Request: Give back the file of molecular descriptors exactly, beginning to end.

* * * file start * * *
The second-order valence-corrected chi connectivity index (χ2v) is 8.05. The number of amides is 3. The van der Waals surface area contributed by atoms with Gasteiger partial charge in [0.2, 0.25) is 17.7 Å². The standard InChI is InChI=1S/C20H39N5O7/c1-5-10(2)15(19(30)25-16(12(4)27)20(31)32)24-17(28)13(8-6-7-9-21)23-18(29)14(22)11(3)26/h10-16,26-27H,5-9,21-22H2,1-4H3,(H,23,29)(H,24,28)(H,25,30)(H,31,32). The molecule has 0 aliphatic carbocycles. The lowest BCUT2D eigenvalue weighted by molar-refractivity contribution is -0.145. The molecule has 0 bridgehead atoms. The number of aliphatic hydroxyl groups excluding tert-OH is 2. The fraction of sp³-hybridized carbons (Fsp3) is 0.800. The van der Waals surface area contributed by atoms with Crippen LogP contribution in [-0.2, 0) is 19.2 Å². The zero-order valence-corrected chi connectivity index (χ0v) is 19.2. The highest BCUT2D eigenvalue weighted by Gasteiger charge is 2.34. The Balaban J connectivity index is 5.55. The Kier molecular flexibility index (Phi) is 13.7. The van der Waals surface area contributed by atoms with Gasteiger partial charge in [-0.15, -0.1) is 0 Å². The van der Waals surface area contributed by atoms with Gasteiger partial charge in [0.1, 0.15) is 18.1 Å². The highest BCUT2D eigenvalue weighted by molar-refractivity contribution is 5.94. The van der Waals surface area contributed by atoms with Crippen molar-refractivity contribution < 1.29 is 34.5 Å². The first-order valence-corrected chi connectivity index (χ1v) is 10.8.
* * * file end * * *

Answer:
The second-order valence-corrected chi connectivity index (χ2v) is 8.05. The number of amides is 3. The van der Waals surface area contributed by atoms with Gasteiger partial charge in [0.2, 0.25) is 17.7 Å². The standard InChI is InChI=1S/C20H39N5O7/c1-5-10(2)15(19(30)25-16(12(4)27)20(31)32)24-17(28)13(8-6-7-9-21)23-18(29)14(22)11(3)26/h10-16,26-27H,5-9,21-22H2,1-4H3,(H,23,29)(H,24,28)(H,25,30)(H,31,32). The molecule has 0 aliphatic carbocycles. The lowest BCUT2D eigenvalue weighted by molar-refractivity contribution is -0.145. The molecule has 0 bridgehead atoms. The number of aliphatic hydroxyl groups excluding tert-OH is 2. The fraction of sp³-hybridized carbons (Fsp3) is 0.800. The van der Waals surface area contributed by atoms with Crippen LogP contribution in [-0.2, 0) is 19.2 Å². The zero-order valence-corrected chi connectivity index (χ0v) is 19.2. The highest BCUT2D eigenvalue weighted by Gasteiger charge is 2.34. The Balaban J connectivity index is 5.55. The Kier molecular flexibility index (Phi) is 13.7. The van der Waals surface area contributed by atoms with Gasteiger partial charge in [-0.15, -0.1) is 0 Å². The van der Waals surface area contributed by atoms with Gasteiger partial charge in [0.1, 0.15) is 18.1 Å². The highest BCUT2D eigenvalue weighted by molar-refractivity contribution is 5.94. The van der Waals surface area contributed by atoms with Crippen molar-refractivity contribution < 1.29 is 34.5 Å². The first-order valence-corrected chi connectivity index (χ1v) is 10.8.